The Critical First 5 Minutes: How to Start Your Meeting Off in the Right Direction

Whether you are a comedian, a football coach, or an executive in the boardroom—whatever kind of meeting you're are holding—the first five minutes are critical. You can capture the listener’s attention for the long haul or send them off into daydream land in an instant. (No pressure!)

So, what’s a meeting organizer to do—and not do?

If you don’t want people playing with their smartphones, looking at their watches, doodling on scratch paper and otherwise not listening to a word you say, set the tone early, start out with a bang and engage them from the get go. Here’s how:

1. Give everyone a heads up. Have a plan for your meeting and send it out in advance. You’ll drive higher engagement if people have some time to think about your objectives in the meeting before they sit at the table.

2. Always start on time. Don’t punish the rest of the room because one or two—or a few people—are late. It’s not fair to the early-comers, and you’ll lose them before you even get going. Remember, everyone’s time is prized and if you start late you could breed resentment as your group dreads the spillover’s impact into their jam-packed schedules. Indeed, they are less likely to engage in conversation just to keep the meeting running on time.

3. Launch out with an impressive stat or a pithy quote. It works for speeches. It works for articles. And it works in meetings. Just make sure the stat or quote is relevant to the meeting your holding so it sparks ideas and conversation rather than taking you on a time-wasting rabbit trail.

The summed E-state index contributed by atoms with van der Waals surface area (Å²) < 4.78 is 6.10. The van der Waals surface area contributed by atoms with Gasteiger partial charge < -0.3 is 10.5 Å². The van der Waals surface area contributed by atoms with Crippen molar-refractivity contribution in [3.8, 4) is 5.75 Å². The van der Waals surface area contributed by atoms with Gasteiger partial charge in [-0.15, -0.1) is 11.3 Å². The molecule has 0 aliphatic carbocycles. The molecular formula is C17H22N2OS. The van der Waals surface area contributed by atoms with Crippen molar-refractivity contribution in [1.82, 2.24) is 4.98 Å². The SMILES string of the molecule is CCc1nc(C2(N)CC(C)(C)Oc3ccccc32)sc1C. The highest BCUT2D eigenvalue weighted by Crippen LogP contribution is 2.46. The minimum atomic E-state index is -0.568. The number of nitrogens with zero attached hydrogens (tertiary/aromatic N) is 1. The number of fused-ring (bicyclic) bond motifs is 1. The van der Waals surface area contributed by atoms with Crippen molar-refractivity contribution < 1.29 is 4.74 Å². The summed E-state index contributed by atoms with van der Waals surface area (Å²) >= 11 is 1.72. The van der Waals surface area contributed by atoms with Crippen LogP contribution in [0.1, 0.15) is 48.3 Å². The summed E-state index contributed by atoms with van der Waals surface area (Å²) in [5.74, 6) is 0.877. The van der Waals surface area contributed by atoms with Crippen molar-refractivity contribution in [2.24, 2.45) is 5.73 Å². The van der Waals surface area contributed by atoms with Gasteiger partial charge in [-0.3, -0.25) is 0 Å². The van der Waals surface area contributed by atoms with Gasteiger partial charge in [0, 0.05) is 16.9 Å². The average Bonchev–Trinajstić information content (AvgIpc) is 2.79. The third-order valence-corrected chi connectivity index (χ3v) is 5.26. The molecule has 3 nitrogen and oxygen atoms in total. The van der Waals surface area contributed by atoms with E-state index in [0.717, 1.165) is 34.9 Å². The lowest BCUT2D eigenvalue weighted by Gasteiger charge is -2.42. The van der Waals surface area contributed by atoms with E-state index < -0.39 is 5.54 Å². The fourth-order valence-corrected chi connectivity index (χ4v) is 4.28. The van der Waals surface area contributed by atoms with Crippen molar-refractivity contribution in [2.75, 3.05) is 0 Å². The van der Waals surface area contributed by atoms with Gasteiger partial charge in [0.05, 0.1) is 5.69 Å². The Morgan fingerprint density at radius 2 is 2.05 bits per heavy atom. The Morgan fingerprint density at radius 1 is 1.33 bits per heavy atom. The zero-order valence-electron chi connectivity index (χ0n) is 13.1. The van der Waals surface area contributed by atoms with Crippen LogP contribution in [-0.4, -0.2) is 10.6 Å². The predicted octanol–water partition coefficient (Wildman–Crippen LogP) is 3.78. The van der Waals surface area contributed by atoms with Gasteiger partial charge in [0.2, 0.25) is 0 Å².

4. Tell an anecdote. Much like a statistic or quote, stories engage people. Whether it’s laughable or shocking, telling a story that pertains to the topic of your meeting demands attention.

5. Start on a positive note. If you roll out with negativity, bad reports, correction and the like, you’re setting the wrong tone and people will zone out or be too nervous about the shoe dropping on their toes to fully engage.

6. Watch your expressions. If you come in angry, upset, look tired or send the wrong non-verbal cues, you are going to cover the room with a bad vibe. Be sure to come in upbeat an and positive, even if you have difficult news to share. Watch your body language and expressions. They speak volumes.

7. Be real. Rather than reading your meeting notes in a robotic fashion, connect with the people you are sharing with. Be real. Be you. A conversational tone is more engaging than a formal tone in most settings.

8. Open the door. Early on, let people know you’ll want to hear their feedback on the concepts and ideas discussed after you share them. This will encourage them to pay attention because most people love sharing their opinions—and you need to hear them. 


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